Sampson et al. 2003 [56]Phase I dose escalation study of 20 recurrent malignant glioma patientsTGF-alpha PE (TP38)N/A0. 4 mL/h over 50 hA total of 3/15 patients with radiographic response and 4/20 have no evidence of tumor recurrence.
Weber et al. 2003 [54]Phase I dose escalation of 25 GBM and six AA patients NCT00003842IL-4 PEN/A96 h infusionMedian survival of GBM patients was 5.8 months following treatment. Thirty-nine percent of patients had drug related toxicity.
Laske et al. 1997 [48]Phase I dose escalation of 10 GBM, five AA, one AO, and one LC patientsTf-CRM107Silastic infusion catheters (2.5 mm outer diameter), Medfusion 2001 syringe pump4–10 µL/min over 4 hA total of 9/15 patients had 50% reduction in tumor volume with two complete responses.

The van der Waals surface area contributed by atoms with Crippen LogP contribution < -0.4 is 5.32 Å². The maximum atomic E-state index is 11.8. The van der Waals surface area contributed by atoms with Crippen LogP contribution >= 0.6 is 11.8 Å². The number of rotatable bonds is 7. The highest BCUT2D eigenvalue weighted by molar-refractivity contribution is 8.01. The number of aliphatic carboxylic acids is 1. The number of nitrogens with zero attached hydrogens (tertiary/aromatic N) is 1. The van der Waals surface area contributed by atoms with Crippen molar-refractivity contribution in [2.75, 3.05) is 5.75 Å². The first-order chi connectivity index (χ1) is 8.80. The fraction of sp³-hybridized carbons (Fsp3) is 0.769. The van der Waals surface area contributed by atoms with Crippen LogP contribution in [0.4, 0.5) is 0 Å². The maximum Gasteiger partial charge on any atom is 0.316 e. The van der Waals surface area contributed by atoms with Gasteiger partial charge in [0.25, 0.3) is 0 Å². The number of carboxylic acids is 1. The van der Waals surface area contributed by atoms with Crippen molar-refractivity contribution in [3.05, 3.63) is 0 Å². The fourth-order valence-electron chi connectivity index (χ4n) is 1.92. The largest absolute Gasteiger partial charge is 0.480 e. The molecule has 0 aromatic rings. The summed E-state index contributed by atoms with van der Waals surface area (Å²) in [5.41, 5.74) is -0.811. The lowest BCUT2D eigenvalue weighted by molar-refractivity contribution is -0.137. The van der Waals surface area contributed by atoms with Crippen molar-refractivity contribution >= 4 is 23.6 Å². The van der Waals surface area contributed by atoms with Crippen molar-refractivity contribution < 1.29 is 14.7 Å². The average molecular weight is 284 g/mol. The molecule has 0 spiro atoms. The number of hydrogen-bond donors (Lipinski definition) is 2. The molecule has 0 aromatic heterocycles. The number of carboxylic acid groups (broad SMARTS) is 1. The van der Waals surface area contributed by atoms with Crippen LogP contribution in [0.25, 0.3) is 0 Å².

GBM: Glioblastoma; AA: Anaplastic astrocytoma; AO: Anaplastic oligodendroglioma; LC: Lung adenocarcinoma; CB: Cintredekin besudotox; IL13-PE: IL-13 pseudomonas exotoxin; CN: Cranial nerve; PVSRIPO: Polio-rhinovirus chimera; TMZ: Temozolomide; EBRT: External beam radiation therapy; SPECT: Single photon emission computed tomography; TGF: Transforming growth factor; Vd: Volume of distribution; Tf-CRM107: Mutated Transferrin linked to diphtheria toxin.